The 1950 earthquake changed Dibrugarh’s fortunes in several ways. The riverbed shifted, altering the river’s course throughout western Assam. Areas that used to be tea plantations were subjected to intense pressure from the flow of water, which resulted in erosion and inundation of land. The geological changes produced by the earthquake accentuate the ubiquitous presence of water around the city; though not a coastal city, Dibrugarh is in this way not unlike the “soaking ecologies” identified by historian Debjani Bhattacharyya.3 Bhattacharyya, D. 2017. ‘Soaking ecologies: Rethinking Asian urbanism’, The Newsletter 76:12, Leiden: International Institute for Asian Studies. Much of the municipal work around the city involves efforts to manage the flows and stagnation of water in various localities.
The Deputy Commissioner’s (DC) Office and the District Disaster Management Authority (DDMA) office (the repository of procedural and logistical matters arising out of flood and earthquake related work), coordinate with the Dibrugarh Town Municipality in order to address problems that result from unregulated construction, much of which adds to the waterlogging problems during the monsoon. The DDMA recruits most of its members from various walks of civic life, including the Civil Defence, a body of volunteers that emerged during the 1930s and was given a new mandate following the Indo-China war of 1962. The DDMA outsources much of the construction work, including dredging of drains, to contractors, which reflects, in turn, the complex politics and layers of authority operating in the city.
The world of contractors and sub-contractors in Dibrugarh is intrinsically linked to the government’s counter-insurgency policies against the ULFA that began in 1990 with the Indian army’s Operation Bajrang and Operation Rhino. As Sanjib Baruah has written of this period, “dissent (in Assam) was severely curtailed and human rights activists and journalists were arrested for reporting on abuses”.4 Baruah, S. 1994. ‘The State and Separatist Militancy in Assam: Winning the Battle and Losing the War?’, Asian Survey 34(10): 863-877, p.874. For the rebels, Dibrugarh and its hinterland were emblematic of both the structural conditions of Assam’s colonisation, as well as the possibility of an armed insurrection against the state. Most of the rank and file of young women and men who joined the armed wing of the organisation came from villages and small towns around the city. In 1990, they ambushed and killed a number of important businesspersons related to the tea industry. They also attacked police officials and demanded reparations from the tea industry, leading multi-national companies to airlift their executives out of eastern Assam.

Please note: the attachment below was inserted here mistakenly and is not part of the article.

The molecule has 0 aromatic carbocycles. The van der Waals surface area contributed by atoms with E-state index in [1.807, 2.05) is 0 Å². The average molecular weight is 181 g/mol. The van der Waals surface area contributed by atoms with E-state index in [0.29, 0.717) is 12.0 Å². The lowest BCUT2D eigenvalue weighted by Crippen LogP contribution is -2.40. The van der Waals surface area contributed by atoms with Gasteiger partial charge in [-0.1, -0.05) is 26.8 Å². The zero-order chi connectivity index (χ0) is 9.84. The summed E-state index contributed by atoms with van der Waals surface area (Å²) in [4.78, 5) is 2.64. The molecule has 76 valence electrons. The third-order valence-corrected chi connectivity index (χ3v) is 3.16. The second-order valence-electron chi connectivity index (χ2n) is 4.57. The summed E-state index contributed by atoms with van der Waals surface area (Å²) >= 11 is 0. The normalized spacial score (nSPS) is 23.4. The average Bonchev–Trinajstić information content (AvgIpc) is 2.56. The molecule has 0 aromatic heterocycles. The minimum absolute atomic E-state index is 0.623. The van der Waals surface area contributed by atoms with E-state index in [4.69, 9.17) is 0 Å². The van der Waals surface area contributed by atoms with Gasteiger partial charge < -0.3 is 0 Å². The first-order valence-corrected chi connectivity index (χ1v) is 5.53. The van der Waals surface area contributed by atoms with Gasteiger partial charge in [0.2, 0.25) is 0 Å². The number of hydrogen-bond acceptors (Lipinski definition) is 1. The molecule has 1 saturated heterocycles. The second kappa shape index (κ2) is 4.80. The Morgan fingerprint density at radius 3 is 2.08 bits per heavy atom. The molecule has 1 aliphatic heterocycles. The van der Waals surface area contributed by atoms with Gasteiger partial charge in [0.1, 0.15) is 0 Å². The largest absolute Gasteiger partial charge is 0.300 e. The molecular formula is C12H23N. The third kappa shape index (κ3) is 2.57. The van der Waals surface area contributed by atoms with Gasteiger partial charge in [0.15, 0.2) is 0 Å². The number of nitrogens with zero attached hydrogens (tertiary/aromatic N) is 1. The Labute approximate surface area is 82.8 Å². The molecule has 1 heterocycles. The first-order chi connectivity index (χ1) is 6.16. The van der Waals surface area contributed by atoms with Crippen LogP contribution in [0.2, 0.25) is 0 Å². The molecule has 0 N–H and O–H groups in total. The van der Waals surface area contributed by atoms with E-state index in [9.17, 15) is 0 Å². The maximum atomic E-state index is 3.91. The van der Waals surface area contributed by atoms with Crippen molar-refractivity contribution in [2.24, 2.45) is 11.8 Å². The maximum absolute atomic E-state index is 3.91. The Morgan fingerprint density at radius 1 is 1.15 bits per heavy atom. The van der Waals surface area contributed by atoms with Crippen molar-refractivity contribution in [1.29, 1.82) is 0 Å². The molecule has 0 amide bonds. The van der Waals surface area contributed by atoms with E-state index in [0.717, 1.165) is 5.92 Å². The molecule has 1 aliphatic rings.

In earlier work, I have noted that Operation Bajrang and Operation Rhino were instrumental in driving ULFA further underground and the militarisation of public life, creating a “garrison mentality” in governing Assam.5 Barbora, S. 2006. ‘Rethinking India’s Counter-insurgency Campaign in North-East’, Economic and Political Weekly 41(35):3805-3812. Many of the mid-level leaders of ULFA, especially those who were based around Dibrugarh, were convinced to leave the organisation through pecuniary incentives that were offered by the government throughout the 1990s. These incentives included rehabilitation grants, and offers of business licences and contracts. In return for such largesse, many leaders were induced to report against and sometimes actively eliminate their former comrades. This created a volatile environment, in which a set of upwardly mobile young men were allowed to enforce their will over established trading houses and older businesspersons. They were able to do so with tacit support from the administration, but this created friction among the various groups in Dibrugarh. In April 2003, one ‘Surrendered ULFA’ (locally referred to as SULFA), Nayan Das (alias Guli [bullet]), was hacked to death by people of a predominantly Bengali-speaking locality, because they were outraged by his lack of decency and the impunity that was offered to him by the police and administration. Such an explosive milieu necessitated a closing-in among the SULFA cadre, who corralled off parts of the city to build apartment blocks where they could live together, fearing further attacks by their former comrades, or even the local public. Nevertheless, they continued to respond to advertisements for government tenders, and also began to muscle in on much of the lucrative trade in perishable goods – like fish and poultry – that were brought to Dibrugarh from different parts of the country. By 2010, they had successfully begun to operate multiplex cinema halls, hotels and other high-end businesses, far removed from their days in ULFA. This ceasefire capitalism challenges the old order of the city’s business operations, creating new tensions and new opportunities, while further segmenting the city into different sites of control and influence in uneasy relationships with one another.